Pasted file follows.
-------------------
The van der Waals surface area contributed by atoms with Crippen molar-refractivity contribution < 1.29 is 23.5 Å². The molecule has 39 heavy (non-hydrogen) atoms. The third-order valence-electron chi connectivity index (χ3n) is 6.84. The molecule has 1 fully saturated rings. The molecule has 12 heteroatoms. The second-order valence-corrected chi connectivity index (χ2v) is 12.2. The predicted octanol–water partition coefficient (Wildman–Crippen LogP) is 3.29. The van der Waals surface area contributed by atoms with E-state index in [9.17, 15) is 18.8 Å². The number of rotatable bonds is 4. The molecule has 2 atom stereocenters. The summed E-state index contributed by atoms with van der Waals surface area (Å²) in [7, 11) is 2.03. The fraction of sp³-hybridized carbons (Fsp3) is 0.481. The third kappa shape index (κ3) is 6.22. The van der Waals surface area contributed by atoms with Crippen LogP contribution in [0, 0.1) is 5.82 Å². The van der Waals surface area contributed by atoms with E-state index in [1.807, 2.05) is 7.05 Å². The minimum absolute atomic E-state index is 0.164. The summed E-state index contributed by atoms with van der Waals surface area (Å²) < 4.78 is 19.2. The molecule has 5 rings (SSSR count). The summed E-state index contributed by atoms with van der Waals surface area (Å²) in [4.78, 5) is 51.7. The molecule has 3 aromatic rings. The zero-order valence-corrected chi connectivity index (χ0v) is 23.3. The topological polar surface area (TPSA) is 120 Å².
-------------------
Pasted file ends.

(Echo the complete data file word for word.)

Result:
The van der Waals surface area contributed by atoms with Crippen molar-refractivity contribution < 1.29 is 23.5 Å². The molecule has 39 heavy (non-hydrogen) atoms. The third-order valence-electron chi connectivity index (χ3n) is 6.84. The molecule has 1 fully saturated rings. The molecule has 12 heteroatoms. The second-order valence-corrected chi connectivity index (χ2v) is 12.2. The predicted octanol–water partition coefficient (Wildman–Crippen LogP) is 3.29. The van der Waals surface area contributed by atoms with E-state index in [9.17, 15) is 18.8 Å². The number of rotatable bonds is 4. The molecule has 2 atom stereocenters. The summed E-state index contributed by atoms with van der Waals surface area (Å²) in [7, 11) is 2.03. The fraction of sp³-hybridized carbons (Fsp3) is 0.481. The third kappa shape index (κ3) is 6.22. The van der Waals surface area contributed by atoms with Crippen LogP contribution in [0, 0.1) is 5.82 Å². The van der Waals surface area contributed by atoms with E-state index in [1.807, 2.05) is 7.05 Å². The minimum absolute atomic E-state index is 0.164. The summed E-state index contributed by atoms with van der Waals surface area (Å²) < 4.78 is 19.2. The molecule has 5 rings (SSSR count). The summed E-state index contributed by atoms with van der Waals surface area (Å²) in [4.78, 5) is 51.7. The molecule has 3 aromatic rings. The zero-order valence-corrected chi connectivity index (χ0v) is 23.3. The topological polar surface area (TPSA) is 120 Å².